Coconut… is it a fruit or a nut?First things first, what even is a coconut? Fruit or nut? Technically, the answer lies somewhere in between. The coconut – like olives, dates, peaches and even pistachios – is classified as a drupe, a fruit whose flesh encases a hard inner shell containing the seed. These coconut drupes are processed to bring us a seemingly endless list of food products, including coconut water, coconut juice, coconut cream, milk, flour, sugar, vinegar, nectar, butter, and of course good old-fashioned desiccated coconut. Historically, coconuts have been used worldwide for at least half a century. In particular, they have featured heavily in the diets of countries such as Sri Lanka, Thailand and the Philippines, where they have been favoured both for their wide availability and appealing taste and texture. But where are all these superfood claims coming from? Many of those who promote coconut’s health benefits have pointed to the fact that countries traditionally consuming coconut products have generally lower incidence of diet-related conditions such as Type 2 diabetes and heart disease. It’s an appealing theory – cardiovascular disease is a growing problem in Australia, being one of the biggest burdens on both our health and the country’s economy, and it would be nice to believe that the solution is so simple – but the facts are a little more complicated. And while coconut consumption may well have had some influence on these statistics, there are certainly far more powerful factors at play. Genetics, physical activity, and an overall diet that would presumably be low in processed foods and high in fruit, vegetables and seafood – all these could well account for a low incidence of lifestyle-related diseases.
What’s wrong with coconut?Looking at the nutritional profile of coconut, what immediately stands out is the fat content. With the exception of coconut water – the clear liquid from immature green coconuts – most coconut products are extremely high in both total and saturated fat. Coconut oil, for instance, is so high in saturated fat (around 85%) that it’s actually solid at room temperature. Comparatively, olive is around 16%. For this reason, peak bodies such as the Heart Foundation and the Dietitians Association of Australia do not recommend including coconut products as a regular part of a healthy diet.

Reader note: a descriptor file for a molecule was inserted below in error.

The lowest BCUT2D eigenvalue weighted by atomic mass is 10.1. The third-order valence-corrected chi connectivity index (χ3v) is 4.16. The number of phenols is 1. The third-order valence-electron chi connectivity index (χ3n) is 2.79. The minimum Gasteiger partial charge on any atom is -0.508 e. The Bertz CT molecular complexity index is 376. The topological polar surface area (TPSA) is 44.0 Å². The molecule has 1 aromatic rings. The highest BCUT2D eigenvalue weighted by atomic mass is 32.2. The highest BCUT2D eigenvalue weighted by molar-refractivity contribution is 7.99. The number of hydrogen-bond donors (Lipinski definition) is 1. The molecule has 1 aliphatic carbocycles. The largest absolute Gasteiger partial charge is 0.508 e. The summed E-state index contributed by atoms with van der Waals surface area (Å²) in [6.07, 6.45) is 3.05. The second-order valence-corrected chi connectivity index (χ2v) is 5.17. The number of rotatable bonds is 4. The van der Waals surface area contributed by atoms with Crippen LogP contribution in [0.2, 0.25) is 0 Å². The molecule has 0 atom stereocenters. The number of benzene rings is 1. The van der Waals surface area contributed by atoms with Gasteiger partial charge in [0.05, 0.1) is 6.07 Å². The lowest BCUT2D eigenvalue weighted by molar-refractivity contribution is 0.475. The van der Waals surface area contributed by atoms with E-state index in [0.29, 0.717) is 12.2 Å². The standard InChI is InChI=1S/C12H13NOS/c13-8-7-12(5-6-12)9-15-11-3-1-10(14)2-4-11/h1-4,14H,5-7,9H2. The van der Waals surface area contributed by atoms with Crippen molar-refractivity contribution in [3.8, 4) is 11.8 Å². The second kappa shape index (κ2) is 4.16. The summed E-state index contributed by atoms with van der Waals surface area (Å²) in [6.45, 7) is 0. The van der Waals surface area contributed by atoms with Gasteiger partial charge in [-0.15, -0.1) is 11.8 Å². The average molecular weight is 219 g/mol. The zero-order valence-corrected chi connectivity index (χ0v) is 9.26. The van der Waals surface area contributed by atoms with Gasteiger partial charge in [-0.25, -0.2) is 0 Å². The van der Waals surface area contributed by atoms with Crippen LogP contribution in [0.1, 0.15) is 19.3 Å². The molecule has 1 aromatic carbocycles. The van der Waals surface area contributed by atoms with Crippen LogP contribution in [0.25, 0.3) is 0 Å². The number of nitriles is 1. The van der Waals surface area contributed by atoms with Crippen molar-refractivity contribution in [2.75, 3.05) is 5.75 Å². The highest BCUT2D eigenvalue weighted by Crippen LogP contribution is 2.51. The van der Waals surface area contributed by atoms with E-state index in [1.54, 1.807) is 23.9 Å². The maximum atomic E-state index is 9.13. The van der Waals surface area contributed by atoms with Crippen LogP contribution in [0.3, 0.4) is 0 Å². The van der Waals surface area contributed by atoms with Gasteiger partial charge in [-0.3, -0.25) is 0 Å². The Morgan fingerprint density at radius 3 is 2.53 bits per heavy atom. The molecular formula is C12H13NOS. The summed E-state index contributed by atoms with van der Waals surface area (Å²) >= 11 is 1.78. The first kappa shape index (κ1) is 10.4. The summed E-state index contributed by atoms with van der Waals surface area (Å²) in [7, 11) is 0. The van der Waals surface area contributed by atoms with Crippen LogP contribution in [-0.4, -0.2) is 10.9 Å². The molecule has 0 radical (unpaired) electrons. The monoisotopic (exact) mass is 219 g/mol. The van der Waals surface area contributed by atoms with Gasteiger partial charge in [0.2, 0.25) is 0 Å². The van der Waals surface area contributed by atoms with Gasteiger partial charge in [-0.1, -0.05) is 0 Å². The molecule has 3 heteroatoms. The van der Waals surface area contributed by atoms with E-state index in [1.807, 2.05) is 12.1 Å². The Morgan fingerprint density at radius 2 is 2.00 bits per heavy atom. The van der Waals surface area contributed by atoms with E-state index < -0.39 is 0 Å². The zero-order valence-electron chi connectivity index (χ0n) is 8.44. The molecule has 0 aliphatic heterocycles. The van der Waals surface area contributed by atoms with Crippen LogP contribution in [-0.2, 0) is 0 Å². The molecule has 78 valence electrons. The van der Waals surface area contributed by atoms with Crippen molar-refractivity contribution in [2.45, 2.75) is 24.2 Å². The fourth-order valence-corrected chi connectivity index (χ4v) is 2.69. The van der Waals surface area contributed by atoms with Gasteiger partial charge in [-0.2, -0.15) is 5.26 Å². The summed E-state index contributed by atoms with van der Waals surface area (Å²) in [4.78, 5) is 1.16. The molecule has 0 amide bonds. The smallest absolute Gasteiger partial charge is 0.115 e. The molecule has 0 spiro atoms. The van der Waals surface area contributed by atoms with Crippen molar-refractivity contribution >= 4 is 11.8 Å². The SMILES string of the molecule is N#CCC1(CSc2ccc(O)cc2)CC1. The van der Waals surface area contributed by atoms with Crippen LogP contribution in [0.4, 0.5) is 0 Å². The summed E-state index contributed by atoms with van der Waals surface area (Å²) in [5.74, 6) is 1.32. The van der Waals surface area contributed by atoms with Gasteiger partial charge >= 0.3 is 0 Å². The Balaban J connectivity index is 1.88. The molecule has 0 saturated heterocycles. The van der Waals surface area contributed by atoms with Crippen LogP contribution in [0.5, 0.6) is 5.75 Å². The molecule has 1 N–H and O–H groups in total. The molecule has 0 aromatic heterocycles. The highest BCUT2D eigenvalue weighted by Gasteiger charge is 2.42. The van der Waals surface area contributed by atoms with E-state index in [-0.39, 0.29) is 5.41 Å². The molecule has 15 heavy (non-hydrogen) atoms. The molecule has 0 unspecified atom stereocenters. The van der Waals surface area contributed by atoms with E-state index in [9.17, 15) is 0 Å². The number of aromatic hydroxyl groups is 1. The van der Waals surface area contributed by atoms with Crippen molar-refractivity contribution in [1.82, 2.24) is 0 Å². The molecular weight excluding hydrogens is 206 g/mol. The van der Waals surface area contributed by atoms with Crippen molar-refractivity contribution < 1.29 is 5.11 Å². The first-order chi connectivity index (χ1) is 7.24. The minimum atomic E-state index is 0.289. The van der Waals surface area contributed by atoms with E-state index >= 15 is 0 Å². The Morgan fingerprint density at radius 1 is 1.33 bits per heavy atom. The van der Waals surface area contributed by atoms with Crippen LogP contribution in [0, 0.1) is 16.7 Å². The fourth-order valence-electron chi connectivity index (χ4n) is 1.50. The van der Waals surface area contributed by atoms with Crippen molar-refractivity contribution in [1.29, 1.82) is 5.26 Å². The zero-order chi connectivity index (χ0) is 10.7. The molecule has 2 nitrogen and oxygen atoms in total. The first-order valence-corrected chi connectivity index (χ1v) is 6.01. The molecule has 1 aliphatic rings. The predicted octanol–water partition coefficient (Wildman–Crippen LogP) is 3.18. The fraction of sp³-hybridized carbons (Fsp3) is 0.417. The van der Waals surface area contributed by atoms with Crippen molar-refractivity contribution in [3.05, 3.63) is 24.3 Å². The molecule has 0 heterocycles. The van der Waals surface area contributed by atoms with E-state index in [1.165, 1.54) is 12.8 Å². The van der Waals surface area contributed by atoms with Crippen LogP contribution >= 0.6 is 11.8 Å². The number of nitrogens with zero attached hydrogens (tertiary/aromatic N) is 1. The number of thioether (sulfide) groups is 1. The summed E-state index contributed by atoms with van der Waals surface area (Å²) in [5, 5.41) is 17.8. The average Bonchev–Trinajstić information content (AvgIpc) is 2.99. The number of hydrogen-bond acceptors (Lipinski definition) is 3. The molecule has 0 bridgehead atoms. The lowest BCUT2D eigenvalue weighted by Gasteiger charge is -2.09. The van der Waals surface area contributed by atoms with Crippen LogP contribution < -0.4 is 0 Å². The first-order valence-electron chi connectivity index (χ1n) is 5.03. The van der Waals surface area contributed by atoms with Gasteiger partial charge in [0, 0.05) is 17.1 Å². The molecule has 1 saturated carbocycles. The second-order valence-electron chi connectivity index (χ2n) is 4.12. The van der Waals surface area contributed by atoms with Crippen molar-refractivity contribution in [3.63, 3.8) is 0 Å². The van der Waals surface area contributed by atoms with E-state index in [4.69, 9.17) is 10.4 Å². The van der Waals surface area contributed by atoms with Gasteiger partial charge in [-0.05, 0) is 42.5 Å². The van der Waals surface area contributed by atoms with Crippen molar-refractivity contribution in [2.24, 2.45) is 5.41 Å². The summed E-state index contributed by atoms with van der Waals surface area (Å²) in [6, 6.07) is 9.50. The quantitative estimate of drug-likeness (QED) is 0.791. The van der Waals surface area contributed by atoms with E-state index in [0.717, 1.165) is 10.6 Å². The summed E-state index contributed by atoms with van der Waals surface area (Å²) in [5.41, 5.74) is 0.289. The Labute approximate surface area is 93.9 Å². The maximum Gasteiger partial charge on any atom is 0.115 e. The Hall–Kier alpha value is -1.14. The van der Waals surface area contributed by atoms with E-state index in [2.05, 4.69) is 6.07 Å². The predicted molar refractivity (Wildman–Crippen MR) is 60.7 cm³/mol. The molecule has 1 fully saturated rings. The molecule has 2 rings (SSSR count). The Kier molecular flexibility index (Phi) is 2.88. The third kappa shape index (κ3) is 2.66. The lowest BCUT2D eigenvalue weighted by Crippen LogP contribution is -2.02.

What’s right with it?
Those arguing the case for coconut oil will state that not all saturated fats are created equal; that saturated fats are made up of many different fatty acids, and each affect our bodies differently. This is where it gets interesting, as what appears to set coconut apart from other traditional sources of saturated fat is the large proportion of medium chain fatty acids as opposed to long chain fatty acids found in animal products such as meat and dairy. In general, fats are considered the most difficult and lengthy of macronutrients to digest. Long chain fatty acids are highly insoluble, requiring bile salts for digestion and absorption, before being transported to body tissues for energy and storage. Medium chain fatty acids however, are absorbed and transported directly to the liver, where they are then used for energy. Due to their rapid absorption, proponents say, these medium chain fatty acids are more quickly removed from the body, surpassing the transition into cholesterol and stored fat, and thus are not associated with weight gain.